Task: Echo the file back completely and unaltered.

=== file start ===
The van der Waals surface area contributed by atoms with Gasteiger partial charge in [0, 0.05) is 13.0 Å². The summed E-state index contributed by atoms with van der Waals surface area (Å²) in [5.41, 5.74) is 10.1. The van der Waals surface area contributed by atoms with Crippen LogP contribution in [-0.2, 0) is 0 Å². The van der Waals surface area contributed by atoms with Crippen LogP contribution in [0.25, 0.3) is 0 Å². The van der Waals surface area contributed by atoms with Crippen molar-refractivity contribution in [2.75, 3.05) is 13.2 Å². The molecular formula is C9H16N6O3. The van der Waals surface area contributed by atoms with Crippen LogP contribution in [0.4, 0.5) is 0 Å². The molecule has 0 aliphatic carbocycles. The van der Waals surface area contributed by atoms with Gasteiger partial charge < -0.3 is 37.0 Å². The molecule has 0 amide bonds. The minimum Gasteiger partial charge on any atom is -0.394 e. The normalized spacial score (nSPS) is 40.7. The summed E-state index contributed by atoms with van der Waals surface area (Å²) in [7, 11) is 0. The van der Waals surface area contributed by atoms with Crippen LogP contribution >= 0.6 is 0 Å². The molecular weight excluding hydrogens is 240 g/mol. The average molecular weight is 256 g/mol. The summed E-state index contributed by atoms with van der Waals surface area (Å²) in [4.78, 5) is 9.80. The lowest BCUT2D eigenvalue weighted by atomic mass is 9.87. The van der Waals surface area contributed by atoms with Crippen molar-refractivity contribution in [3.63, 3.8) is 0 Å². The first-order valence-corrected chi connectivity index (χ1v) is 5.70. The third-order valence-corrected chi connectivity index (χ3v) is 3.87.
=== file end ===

The van der Waals surface area contributed by atoms with Gasteiger partial charge in [0, 0.05) is 13.0 Å². The summed E-state index contributed by atoms with van der Waals surface area (Å²) in [5.41, 5.74) is 10.1. The van der Waals surface area contributed by atoms with Crippen LogP contribution in [-0.2, 0) is 0 Å². The van der Waals surface area contributed by atoms with Crippen LogP contribution in [0.25, 0.3) is 0 Å². The van der Waals surface area contributed by atoms with Crippen molar-refractivity contribution in [2.75, 3.05) is 13.2 Å². The molecular formula is C9H16N6O3. The van der Waals surface area contributed by atoms with Crippen LogP contribution in [0.4, 0.5) is 0 Å². The molecule has 0 aliphatic carbocycles. The van der Waals surface area contributed by atoms with Gasteiger partial charge < -0.3 is 37.0 Å². The molecule has 0 amide bonds. The minimum Gasteiger partial charge on any atom is -0.394 e. The normalized spacial score (nSPS) is 40.7. The summed E-state index contributed by atoms with van der Waals surface area (Å²) in [7, 11) is 0. The van der Waals surface area contributed by atoms with Crippen LogP contribution >= 0.6 is 0 Å². The molecular weight excluding hydrogens is 240 g/mol. The average molecular weight is 256 g/mol. The summed E-state index contributed by atoms with van der Waals surface area (Å²) in [4.78, 5) is 9.80. The lowest BCUT2D eigenvalue weighted by atomic mass is 9.87. The van der Waals surface area contributed by atoms with Crippen molar-refractivity contribution in [3.63, 3.8) is 0 Å². The first-order valence-corrected chi connectivity index (χ1v) is 5.70. The third-order valence-corrected chi connectivity index (χ3v) is 3.87.